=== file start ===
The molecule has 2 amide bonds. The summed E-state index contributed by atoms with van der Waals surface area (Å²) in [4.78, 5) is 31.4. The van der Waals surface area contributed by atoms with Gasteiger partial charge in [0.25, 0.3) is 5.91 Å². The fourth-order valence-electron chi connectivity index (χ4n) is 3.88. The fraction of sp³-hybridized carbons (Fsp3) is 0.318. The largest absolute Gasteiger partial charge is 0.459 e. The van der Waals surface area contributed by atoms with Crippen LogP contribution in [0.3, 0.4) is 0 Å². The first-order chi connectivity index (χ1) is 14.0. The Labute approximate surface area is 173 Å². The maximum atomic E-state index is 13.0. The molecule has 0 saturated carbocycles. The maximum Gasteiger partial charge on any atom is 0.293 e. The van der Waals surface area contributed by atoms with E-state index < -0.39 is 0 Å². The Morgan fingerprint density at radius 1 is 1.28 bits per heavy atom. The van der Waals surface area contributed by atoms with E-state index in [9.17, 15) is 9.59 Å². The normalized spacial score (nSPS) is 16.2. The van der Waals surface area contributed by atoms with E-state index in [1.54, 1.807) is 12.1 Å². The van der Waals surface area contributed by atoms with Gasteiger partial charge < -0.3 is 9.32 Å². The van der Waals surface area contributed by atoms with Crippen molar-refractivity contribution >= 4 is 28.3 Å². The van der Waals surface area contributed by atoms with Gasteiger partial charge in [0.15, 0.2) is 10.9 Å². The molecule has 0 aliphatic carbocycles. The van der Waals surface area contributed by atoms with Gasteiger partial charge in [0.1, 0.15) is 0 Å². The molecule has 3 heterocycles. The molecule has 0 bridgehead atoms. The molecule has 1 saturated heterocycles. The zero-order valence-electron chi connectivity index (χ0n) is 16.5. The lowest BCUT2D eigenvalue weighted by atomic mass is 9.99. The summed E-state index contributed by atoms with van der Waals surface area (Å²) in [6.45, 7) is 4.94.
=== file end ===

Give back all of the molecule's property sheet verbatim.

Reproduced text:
The molecule has 2 amide bonds. The summed E-state index contributed by atoms with van der Waals surface area (Å²) in [4.78, 5) is 31.4. The van der Waals surface area contributed by atoms with Gasteiger partial charge in [0.25, 0.3) is 5.91 Å². The fourth-order valence-electron chi connectivity index (χ4n) is 3.88. The fraction of sp³-hybridized carbons (Fsp3) is 0.318. The largest absolute Gasteiger partial charge is 0.459 e. The van der Waals surface area contributed by atoms with Crippen LogP contribution in [0.3, 0.4) is 0 Å². The first-order chi connectivity index (χ1) is 14.0. The Labute approximate surface area is 173 Å². The maximum atomic E-state index is 13.0. The molecule has 0 saturated carbocycles. The maximum Gasteiger partial charge on any atom is 0.293 e. The van der Waals surface area contributed by atoms with E-state index < -0.39 is 0 Å². The Morgan fingerprint density at radius 1 is 1.28 bits per heavy atom. The van der Waals surface area contributed by atoms with E-state index in [9.17, 15) is 9.59 Å². The normalized spacial score (nSPS) is 16.2. The van der Waals surface area contributed by atoms with E-state index in [1.54, 1.807) is 12.1 Å². The van der Waals surface area contributed by atoms with Gasteiger partial charge < -0.3 is 9.32 Å². The van der Waals surface area contributed by atoms with Crippen molar-refractivity contribution >= 4 is 28.3 Å². The van der Waals surface area contributed by atoms with Gasteiger partial charge in [0.15, 0.2) is 10.9 Å². The molecule has 0 aliphatic carbocycles. The van der Waals surface area contributed by atoms with Gasteiger partial charge in [0.1, 0.15) is 0 Å². The molecule has 3 heterocycles. The molecule has 0 bridgehead atoms. The molecule has 1 saturated heterocycles. The zero-order valence-electron chi connectivity index (χ0n) is 16.5. The lowest BCUT2D eigenvalue weighted by atomic mass is 9.99. The summed E-state index contributed by atoms with van der Waals surface area (Å²) in [6.45, 7) is 4.94.